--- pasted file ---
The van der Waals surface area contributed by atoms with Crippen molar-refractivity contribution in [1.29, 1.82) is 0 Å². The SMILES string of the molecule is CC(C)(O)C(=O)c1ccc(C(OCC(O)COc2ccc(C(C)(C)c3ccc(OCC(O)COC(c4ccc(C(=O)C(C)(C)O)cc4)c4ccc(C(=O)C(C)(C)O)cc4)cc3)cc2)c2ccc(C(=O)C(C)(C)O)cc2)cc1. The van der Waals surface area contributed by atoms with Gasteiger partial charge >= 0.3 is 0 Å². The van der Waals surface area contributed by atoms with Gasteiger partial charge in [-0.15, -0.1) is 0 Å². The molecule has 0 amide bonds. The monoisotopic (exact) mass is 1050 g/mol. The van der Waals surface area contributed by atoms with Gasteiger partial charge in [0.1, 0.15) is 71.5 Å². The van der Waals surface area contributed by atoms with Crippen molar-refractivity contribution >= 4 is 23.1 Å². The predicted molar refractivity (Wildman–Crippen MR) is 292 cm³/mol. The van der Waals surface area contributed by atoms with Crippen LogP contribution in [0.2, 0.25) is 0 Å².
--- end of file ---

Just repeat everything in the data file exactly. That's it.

The van der Waals surface area contributed by atoms with Crippen molar-refractivity contribution in [1.29, 1.82) is 0 Å². The SMILES string of the molecule is CC(C)(O)C(=O)c1ccc(C(OCC(O)COc2ccc(C(C)(C)c3ccc(OCC(O)COC(c4ccc(C(=O)C(C)(C)O)cc4)c4ccc(C(=O)C(C)(C)O)cc4)cc3)cc2)c2ccc(C(=O)C(C)(C)O)cc2)cc1. The van der Waals surface area contributed by atoms with Gasteiger partial charge >= 0.3 is 0 Å². The van der Waals surface area contributed by atoms with Gasteiger partial charge in [-0.15, -0.1) is 0 Å². The molecule has 0 amide bonds. The monoisotopic (exact) mass is 1050 g/mol. The van der Waals surface area contributed by atoms with Gasteiger partial charge in [0.1, 0.15) is 71.5 Å². The van der Waals surface area contributed by atoms with Crippen molar-refractivity contribution >= 4 is 23.1 Å². The predicted molar refractivity (Wildman–Crippen MR) is 292 cm³/mol. The van der Waals surface area contributed by atoms with Crippen LogP contribution in [0.2, 0.25) is 0 Å².